Meghan McCain rips Donald Trump's attacks on her late father Sen. John McCain as "a bizarre new low"

"The View" co-host says her father would think it is "hilarious" that Trump is "so jealous of him"

Published March 20, 2019 6:00PM (EDT)

 (The View)
(The View)

Meghan McCain lashed out Wednesday at President Donald Trump, slamming his latest attacks on her late father, the late Sen. John McCain, R-Ariz., as a "bizarre new low."

"I think if I had told my dad, 'Seven months after you're dead you're going to be dominating the news and all over Twitter' – He would think it's hilarious that our president was so jealous of him that he was dominating the news cycle in death as well," McCain, a co-host of ABC's "The View," said on the talk show.

"This is a new bizarre low. I will say attacking someone who isn't here is a bizarre low," she added. "My dad's not here, but I'm sure as hell here."

Trump criticized the former Arizona lawmaker during a Tuesday appearance at the White House alongside Brazil's new president, the far-right Jair Bolsonaro, telling reporters in the Oval Office he was "never a fan of John McCain, and I never will be."

Trump said he remains "very unhappy" with McCain over the late senator's famous late-night thumbs down vote against legislation to repeal and replace the Affordable Care Act, also known as Obamacare. Trump called McCain's pivotal "no" vote against a so-called "skinny" repeal measure of the Affordable Care Act "disgraceful" and claimed McCaine sank efforts by Republicans to repeal the healthcare law among "other things" that have left him angered.

In addition to his 2017 healthcare vote, the president took aim at McCain, who passed away in August after a months-long battle with brain cancer, for his reported role in passing a salacious dossier full of damning allegations about Trump's ties to Russia to the FBI. BuzzFeed News published the 35-page dossier in full in January of 2017, with the disclaimer that the dossier was "not just unconfirmed: It includes some clear errors." Many of the claims in the document have been confirmed, but the most explosive claims remain unverified.

Trump's escalated attacks against McCain suggest the president cannot resist reviving old battles, many of which he renewed in recent days in a series of tweets that slammed McCain, former Vice President Joe Biden, Democrats, special counsel Robert Mueller's investigation into Russian interference in the 2016 election, the media and more. But as Trump continues to assail the late senator, a number of Republican lawmakers criticized Trump for the remarks.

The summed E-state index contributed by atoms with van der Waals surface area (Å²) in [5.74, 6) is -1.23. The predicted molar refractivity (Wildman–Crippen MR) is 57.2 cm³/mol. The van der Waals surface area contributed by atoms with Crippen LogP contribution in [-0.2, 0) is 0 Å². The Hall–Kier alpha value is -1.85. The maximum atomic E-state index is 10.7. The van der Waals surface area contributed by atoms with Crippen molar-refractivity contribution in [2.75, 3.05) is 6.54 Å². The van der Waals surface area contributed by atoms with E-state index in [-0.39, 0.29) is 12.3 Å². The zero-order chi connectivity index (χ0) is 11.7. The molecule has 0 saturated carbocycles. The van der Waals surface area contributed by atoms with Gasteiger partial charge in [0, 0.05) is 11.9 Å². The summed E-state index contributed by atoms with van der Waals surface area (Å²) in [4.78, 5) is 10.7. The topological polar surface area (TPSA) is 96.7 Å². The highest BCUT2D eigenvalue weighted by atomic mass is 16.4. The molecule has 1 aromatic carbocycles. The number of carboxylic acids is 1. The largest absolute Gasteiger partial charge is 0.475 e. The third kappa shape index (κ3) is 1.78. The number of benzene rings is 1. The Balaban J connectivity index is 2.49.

"I just want to lay it on the line that the country deserves better, the McCain family deserves better," Sen. Johnny Isakson of Georgia told The Bulwark, a conservative news site, in an interview published Wednesday. "I don't care if he's president of United States, owns all the real estate in New York or is building the greatest immigration system in the world."

"Nothing is more important than the integrity of the country and those who fought and risked their lives for all of us," Isakson added.

Sen. Mitt Romney of Utah is the only other Republican lawmaker who has publicly criticized Trump by name for his attacks. While he did not serve with McCain in the Senate, he ran against him in the 2008 GOP presidential primary.

Meanwhile, Senate Majority Leader Mitch McConnell of Kentucky called McCain a "genuine American hero" in a Wednesday tweet, although he did not call out Trump by name or mention his comments.

Sen. Lindsey Graham of South Carolina, who was one of McCain's closest friends in the upper chamber, also praised the late senator in a tweet without mentioning the president.

Amid the controversy, Senate Minority Leader Chuck Schumer, D-N.Y., announced Wednesday that he intends to introduce legislation to rename one of the Senate office buildings after the late Arizona senator.

Although Trump recently reignited his years-long offensive against the late Arizona Republican, Meghan McCain made it clear on "The View" that she is not letting the president's insults bring her down.

"Do not feel bad for me and my family," McCain said on "The View" Wednesday. "We are blessed. We are a family of privilege. Feel bad for people out there who are being bullied who don't have support, that don't have the women of 'The View' to come out and support their family."

"There are kids committing suicide because of cyberbullying online, there are people going through rough times, there are veterans who come back — we have 20 veterans a day committing suicide — focus on these issues," she continued. "These are the issues I beg the White House to pay attention to."

By Shira Tarlo

MORE FROM Shira Tarlo